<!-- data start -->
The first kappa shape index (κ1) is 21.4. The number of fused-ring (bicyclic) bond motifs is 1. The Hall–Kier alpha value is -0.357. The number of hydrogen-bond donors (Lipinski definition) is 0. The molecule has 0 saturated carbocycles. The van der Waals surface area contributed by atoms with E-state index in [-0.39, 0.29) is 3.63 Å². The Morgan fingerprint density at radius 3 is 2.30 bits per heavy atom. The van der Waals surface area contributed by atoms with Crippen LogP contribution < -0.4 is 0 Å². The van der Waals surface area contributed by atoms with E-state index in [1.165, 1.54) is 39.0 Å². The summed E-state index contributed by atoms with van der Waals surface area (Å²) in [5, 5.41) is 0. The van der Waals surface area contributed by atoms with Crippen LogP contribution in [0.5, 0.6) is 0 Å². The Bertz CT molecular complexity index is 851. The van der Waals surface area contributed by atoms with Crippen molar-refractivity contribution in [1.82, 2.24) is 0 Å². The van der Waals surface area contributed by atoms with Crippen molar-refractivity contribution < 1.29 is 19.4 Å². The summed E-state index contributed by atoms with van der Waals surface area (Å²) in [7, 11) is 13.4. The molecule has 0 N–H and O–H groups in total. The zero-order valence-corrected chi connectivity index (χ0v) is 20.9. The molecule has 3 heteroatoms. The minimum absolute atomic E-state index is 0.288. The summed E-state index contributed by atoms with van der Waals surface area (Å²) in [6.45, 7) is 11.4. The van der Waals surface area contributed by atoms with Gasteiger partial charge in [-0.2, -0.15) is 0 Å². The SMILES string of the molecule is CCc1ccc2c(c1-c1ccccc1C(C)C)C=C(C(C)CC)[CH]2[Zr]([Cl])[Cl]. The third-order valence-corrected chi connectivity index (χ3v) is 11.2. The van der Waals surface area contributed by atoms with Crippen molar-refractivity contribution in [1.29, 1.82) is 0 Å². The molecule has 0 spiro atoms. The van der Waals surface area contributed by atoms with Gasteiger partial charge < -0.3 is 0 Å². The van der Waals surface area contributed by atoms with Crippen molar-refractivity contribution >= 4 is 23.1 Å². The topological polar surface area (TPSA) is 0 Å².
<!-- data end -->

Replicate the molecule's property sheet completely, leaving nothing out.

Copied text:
The first kappa shape index (κ1) is 21.4. The number of fused-ring (bicyclic) bond motifs is 1. The Hall–Kier alpha value is -0.357. The number of hydrogen-bond donors (Lipinski definition) is 0. The molecule has 0 saturated carbocycles. The van der Waals surface area contributed by atoms with E-state index in [-0.39, 0.29) is 3.63 Å². The Morgan fingerprint density at radius 3 is 2.30 bits per heavy atom. The van der Waals surface area contributed by atoms with Crippen LogP contribution < -0.4 is 0 Å². The van der Waals surface area contributed by atoms with E-state index in [1.165, 1.54) is 39.0 Å². The summed E-state index contributed by atoms with van der Waals surface area (Å²) in [5, 5.41) is 0. The van der Waals surface area contributed by atoms with Crippen LogP contribution in [0.5, 0.6) is 0 Å². The Bertz CT molecular complexity index is 851. The van der Waals surface area contributed by atoms with Crippen molar-refractivity contribution in [1.82, 2.24) is 0 Å². The van der Waals surface area contributed by atoms with Crippen molar-refractivity contribution < 1.29 is 19.4 Å². The summed E-state index contributed by atoms with van der Waals surface area (Å²) in [7, 11) is 13.4. The molecule has 0 N–H and O–H groups in total. The zero-order valence-corrected chi connectivity index (χ0v) is 20.9. The molecule has 3 heteroatoms. The minimum absolute atomic E-state index is 0.288. The summed E-state index contributed by atoms with van der Waals surface area (Å²) in [6.45, 7) is 11.4. The van der Waals surface area contributed by atoms with Gasteiger partial charge in [-0.2, -0.15) is 0 Å². The SMILES string of the molecule is CCc1ccc2c(c1-c1ccccc1C(C)C)C=C(C(C)CC)[CH]2[Zr]([Cl])[Cl]. The third-order valence-corrected chi connectivity index (χ3v) is 11.2. The van der Waals surface area contributed by atoms with Crippen molar-refractivity contribution in [1.29, 1.82) is 0 Å². The molecule has 0 spiro atoms. The van der Waals surface area contributed by atoms with Gasteiger partial charge < -0.3 is 0 Å². The van der Waals surface area contributed by atoms with Crippen molar-refractivity contribution >= 4 is 23.1 Å². The topological polar surface area (TPSA) is 0 Å².